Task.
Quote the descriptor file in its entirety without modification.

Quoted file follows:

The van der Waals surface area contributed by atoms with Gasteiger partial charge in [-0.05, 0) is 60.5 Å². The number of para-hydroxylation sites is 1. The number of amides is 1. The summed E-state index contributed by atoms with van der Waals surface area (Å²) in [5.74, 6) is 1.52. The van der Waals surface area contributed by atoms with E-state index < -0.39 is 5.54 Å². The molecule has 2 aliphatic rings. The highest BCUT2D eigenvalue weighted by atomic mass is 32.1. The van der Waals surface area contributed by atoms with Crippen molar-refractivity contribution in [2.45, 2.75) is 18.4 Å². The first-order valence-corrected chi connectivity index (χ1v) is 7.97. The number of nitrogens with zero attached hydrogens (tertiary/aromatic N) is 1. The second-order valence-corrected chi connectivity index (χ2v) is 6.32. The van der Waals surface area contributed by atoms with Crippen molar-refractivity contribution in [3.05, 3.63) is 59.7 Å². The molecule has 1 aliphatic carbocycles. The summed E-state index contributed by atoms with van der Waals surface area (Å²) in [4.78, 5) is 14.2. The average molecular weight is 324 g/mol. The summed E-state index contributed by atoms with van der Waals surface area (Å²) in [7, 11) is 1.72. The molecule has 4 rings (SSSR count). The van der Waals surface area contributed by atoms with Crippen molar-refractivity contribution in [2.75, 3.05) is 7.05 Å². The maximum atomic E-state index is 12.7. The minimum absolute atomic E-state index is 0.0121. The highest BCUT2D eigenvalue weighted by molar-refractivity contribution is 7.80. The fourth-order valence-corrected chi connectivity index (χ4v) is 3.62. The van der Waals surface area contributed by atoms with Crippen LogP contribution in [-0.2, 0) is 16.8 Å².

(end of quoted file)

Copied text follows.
The van der Waals surface area contributed by atoms with Gasteiger partial charge in [-0.05, 0) is 60.5 Å². The number of para-hydroxylation sites is 1. The number of amides is 1. The summed E-state index contributed by atoms with van der Waals surface area (Å²) in [5.74, 6) is 1.52. The van der Waals surface area contributed by atoms with E-state index < -0.39 is 5.54 Å². The molecule has 2 aliphatic rings. The highest BCUT2D eigenvalue weighted by atomic mass is 32.1. The van der Waals surface area contributed by atoms with Crippen molar-refractivity contribution in [2.45, 2.75) is 18.4 Å². The first-order valence-corrected chi connectivity index (χ1v) is 7.97. The number of nitrogens with zero attached hydrogens (tertiary/aromatic N) is 1. The second-order valence-corrected chi connectivity index (χ2v) is 6.32. The van der Waals surface area contributed by atoms with Crippen molar-refractivity contribution in [3.05, 3.63) is 59.7 Å². The molecule has 1 aliphatic carbocycles. The summed E-state index contributed by atoms with van der Waals surface area (Å²) in [4.78, 5) is 14.2. The average molecular weight is 324 g/mol. The summed E-state index contributed by atoms with van der Waals surface area (Å²) in [7, 11) is 1.72. The molecule has 4 rings (SSSR count). The van der Waals surface area contributed by atoms with Crippen molar-refractivity contribution in [2.75, 3.05) is 7.05 Å². The maximum atomic E-state index is 12.7. The minimum absolute atomic E-state index is 0.0121. The highest BCUT2D eigenvalue weighted by molar-refractivity contribution is 7.80. The fourth-order valence-corrected chi connectivity index (χ4v) is 3.62. The van der Waals surface area contributed by atoms with Crippen LogP contribution in [-0.2, 0) is 16.8 Å².